Sep 10

The Colorado MountainsOn a recent trip to Colorado, there were times I wanted to know exactly how high I was (how high as in feet above sea level, of course), and I knew this information was available on any device with a GPS receiver – like my iPhone 4.  But try as I might, I couldn’t find altitude data in any of the iPhone’s built-in apps.

So, while taking in a particularly breathtaking vista in central Colorado on U.S. 24, I visited the App Store and downloaded myAltitude, the first free altitude iOS title I came across.  And it was well worth the time it took to download with an EDGE data connection.

myAltitude is a free app from DJM Development [View in iTunes, App Store] that uses available GPS data to display current altitude.  Of course, you’ll need an iOS device with a GPS chip for the app to work – any iPhone but the original model, or an iPad / iPad 2 with 3G. While the app doesn’t guarantee exact elevation accuracy, it kindly provides you with a margin of error so that you can rest a little easier.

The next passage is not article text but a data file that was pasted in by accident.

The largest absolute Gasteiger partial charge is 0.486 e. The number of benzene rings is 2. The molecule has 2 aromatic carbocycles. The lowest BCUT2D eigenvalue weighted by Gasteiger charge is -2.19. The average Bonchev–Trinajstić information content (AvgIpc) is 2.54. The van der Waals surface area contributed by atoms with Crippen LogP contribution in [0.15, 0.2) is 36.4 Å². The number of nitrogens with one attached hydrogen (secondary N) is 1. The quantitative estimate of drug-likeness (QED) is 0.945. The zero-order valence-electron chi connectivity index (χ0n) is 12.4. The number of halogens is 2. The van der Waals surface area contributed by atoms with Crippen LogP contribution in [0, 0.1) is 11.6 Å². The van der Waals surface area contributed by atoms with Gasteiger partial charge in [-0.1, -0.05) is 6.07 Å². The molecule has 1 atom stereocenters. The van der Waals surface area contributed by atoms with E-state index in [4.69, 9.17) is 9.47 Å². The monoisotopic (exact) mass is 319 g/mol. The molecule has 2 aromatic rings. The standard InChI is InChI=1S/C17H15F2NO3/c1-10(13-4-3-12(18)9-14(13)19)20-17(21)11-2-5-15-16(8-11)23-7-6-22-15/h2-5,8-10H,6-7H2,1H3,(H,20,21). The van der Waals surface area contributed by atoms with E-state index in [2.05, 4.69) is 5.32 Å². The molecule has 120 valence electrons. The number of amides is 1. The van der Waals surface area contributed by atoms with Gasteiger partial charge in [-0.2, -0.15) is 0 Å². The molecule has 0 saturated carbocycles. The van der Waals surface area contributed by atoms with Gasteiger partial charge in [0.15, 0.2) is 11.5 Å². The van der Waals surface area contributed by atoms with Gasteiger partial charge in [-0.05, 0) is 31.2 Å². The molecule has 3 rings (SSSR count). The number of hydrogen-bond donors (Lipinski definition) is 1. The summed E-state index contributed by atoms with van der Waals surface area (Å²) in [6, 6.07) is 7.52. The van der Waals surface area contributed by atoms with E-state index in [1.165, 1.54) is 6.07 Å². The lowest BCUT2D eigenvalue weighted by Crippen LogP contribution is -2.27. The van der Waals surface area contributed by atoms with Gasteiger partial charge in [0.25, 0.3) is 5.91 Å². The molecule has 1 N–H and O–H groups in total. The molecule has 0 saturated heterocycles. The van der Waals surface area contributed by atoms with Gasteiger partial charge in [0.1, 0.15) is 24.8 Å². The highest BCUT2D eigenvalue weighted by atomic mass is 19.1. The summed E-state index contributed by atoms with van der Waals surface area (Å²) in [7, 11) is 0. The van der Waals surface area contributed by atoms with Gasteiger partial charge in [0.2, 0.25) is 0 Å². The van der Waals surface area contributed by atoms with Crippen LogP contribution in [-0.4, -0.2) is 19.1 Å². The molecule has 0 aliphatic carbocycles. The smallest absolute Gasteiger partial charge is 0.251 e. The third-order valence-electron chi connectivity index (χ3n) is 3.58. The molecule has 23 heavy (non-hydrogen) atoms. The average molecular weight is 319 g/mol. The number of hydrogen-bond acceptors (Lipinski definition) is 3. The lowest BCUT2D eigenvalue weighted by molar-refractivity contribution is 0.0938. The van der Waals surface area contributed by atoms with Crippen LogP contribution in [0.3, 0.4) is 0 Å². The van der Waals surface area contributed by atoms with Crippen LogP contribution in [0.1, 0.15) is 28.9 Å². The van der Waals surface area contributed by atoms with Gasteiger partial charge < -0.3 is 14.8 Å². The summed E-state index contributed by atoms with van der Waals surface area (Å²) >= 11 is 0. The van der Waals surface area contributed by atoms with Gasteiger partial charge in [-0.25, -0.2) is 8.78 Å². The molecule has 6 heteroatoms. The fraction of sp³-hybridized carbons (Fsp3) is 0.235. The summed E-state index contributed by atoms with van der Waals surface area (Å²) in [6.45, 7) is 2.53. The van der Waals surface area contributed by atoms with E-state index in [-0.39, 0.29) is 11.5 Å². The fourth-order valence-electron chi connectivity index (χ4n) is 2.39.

The results were fast, and even displayed with no  data connection (a frequent occurrence in the Colorado Rockies).  I also took to grabbing screenshots of the app after shooting photos from a single location so that I would know the elevation at which the photos were taken when I reviewed them later (NOTE: if your location services are turned on for the Camera app, altitude information is stored in the photos’ metadata, but it’s more of a pain to view.)

So, if you’re going anywhere with your iPhone or 3G-enabled iPad and will want to know the elevation, grab myAltitude.  It’s a free and simple way to transform your iPhone into an altimeter. 

If you’re looking for a bit more geo-data, take a look at another DJM app, myCoordinates Pro.

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